In addition to the new David Kanaga drops, we also get this: Blue Skies, Green Hills, a free Sonic the Hedgehog tribute album put together by Paul Veer (he of Sega Zine & Gun Godz & general art renown).
The album features a who’s-who of indie game musicians, including Luftrausers & Gun Godz composer Kozilek, Souleye — the musician behind Terry Cavanagh’s VVVVVV, Reckahdam — composer, programmer, and the drummer you’ve seen supporting any given live Disasterpeace performance, and, notably, Anticon’s Doseone, who you’ll no doubt recognize as the artist behind Gun Godz‘ title theme.
As usual, you can stream the entire album above, or download the whole thing gratis at Bandcamp.
The first of two new album drops worth noting today: Proteus & Dyad musician David Kanaga has just let loose a small flurry of EPs, including Dinosaur Planet Remixes, a downloadable version of the set he performed live at our Venus Patrol / Wild Rumpus GDC party.
If the name Dinosaur Planet only half-rings a bell, you may know it better by its eventual commercial release: Starfox Adventures, the GameCube title eventually Rare re-branded and released it as, after its long lead as a Nintendo 64 original IP.
The source material comes from effects gleaned from leaked video of the original Planet footage (an hour of which is below the fold), as well as the actual score from superstar composer Grant Kirkhope, famous for his work on basically every great Rare franchise including GoldenEye, Perfect Dark & Banjo-Kazooie.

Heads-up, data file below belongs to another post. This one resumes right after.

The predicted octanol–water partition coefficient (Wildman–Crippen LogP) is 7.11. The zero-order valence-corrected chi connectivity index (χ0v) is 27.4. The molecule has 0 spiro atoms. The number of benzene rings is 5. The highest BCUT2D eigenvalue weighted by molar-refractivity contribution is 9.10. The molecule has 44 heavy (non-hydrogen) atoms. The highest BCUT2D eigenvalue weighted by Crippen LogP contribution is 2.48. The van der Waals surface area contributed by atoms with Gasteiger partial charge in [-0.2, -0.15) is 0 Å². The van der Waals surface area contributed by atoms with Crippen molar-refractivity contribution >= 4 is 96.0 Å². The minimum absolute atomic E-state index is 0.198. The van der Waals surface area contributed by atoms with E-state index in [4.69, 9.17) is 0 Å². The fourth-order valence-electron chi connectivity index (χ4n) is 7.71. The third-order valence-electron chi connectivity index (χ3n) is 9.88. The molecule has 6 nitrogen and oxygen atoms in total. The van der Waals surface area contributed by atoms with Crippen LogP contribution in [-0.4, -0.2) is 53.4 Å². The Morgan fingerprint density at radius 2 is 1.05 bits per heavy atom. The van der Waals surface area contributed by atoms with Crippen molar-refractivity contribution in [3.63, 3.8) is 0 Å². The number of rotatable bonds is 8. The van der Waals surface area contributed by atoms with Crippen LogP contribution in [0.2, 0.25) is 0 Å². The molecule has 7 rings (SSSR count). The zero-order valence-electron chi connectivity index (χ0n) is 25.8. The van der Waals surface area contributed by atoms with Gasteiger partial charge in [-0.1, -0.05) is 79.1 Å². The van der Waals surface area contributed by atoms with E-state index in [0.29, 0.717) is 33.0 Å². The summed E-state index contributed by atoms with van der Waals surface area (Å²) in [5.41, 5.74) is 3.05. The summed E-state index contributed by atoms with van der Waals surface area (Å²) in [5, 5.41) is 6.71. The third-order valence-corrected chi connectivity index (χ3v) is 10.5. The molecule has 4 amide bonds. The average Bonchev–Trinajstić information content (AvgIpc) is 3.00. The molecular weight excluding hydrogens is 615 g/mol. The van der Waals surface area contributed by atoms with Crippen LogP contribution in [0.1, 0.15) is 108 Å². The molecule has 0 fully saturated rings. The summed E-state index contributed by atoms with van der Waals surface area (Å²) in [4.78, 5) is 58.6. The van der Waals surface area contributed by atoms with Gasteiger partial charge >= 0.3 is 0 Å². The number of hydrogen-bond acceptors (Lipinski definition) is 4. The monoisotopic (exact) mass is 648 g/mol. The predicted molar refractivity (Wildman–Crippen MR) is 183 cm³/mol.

The remixes are available now for streaming above or purchasing for any amount via Kanaga’s Bandcamp — also worth grabbing while you’re there is Frog Plays His Videogames, Kanaga’s set from our 2012 party.
As if you needed any more enticement to get on the bandwagon for Japan’s games-fashion label King of Games, the company has just revealed that any orders placed between now and December 22nd will receive a copy of a limited King of Games 10th Anniversary Special CD, featuring a nice lineup of music, chip & otherwise, including musician & Sound Shapes producer Jason ‘6955‘ Degroot.
You can stream clips of each of the songs above, and order via King of Games, who will also be giving a randomly selected number of orders a bonus, special edition silver-printed version of their ROLY-POLY HERO Kirby tribute shirt. There’s no word yet on whether the CD will see digital release following the promotion, but I’m on the hunt to find out more.
Well spotted by Tiny Cartridge is this album of remixes of all of the Wii U’s deepest cuts by Philadelphia musician DJ Cutman, who adds just enough bite to the honestly already fairly amazing selection of the new console’s ambient system audio, which I only wish I could separate out into both TV & GamePad channels.
If you enjoy the stream above and are Philadelphia-local, you might also be happy to learn that Cutman will be hosting “an evening of classic gaming” with “unique vendors and live music” this Saturday at the ‘Philadelphia Mausoleum of Contemporary Art‘ — check Cutman’s site for ticketing and location information.
Here’s how this all went down: QWOP & GIRP creator Bennett Foddy wrote up a lengthy post for the official PlayStation Blog, detailing his plans for updating Pole Riders for the Sportsfriends campaign, and, watching the above teaser video for about the millionth time, the 4/4 beat got my head bobbing just enough to think that there was an amazing full-length dance mix aching to come out of it.
I basically couldn’t be happier with it, especially the bit where Frobisher Says artist Dick Hogg provides its percussive vocals, and it makes me wonder if we shouldn’t start doing remix contests more regularly… If anyone else feels like taking up the mantle, drop me a note!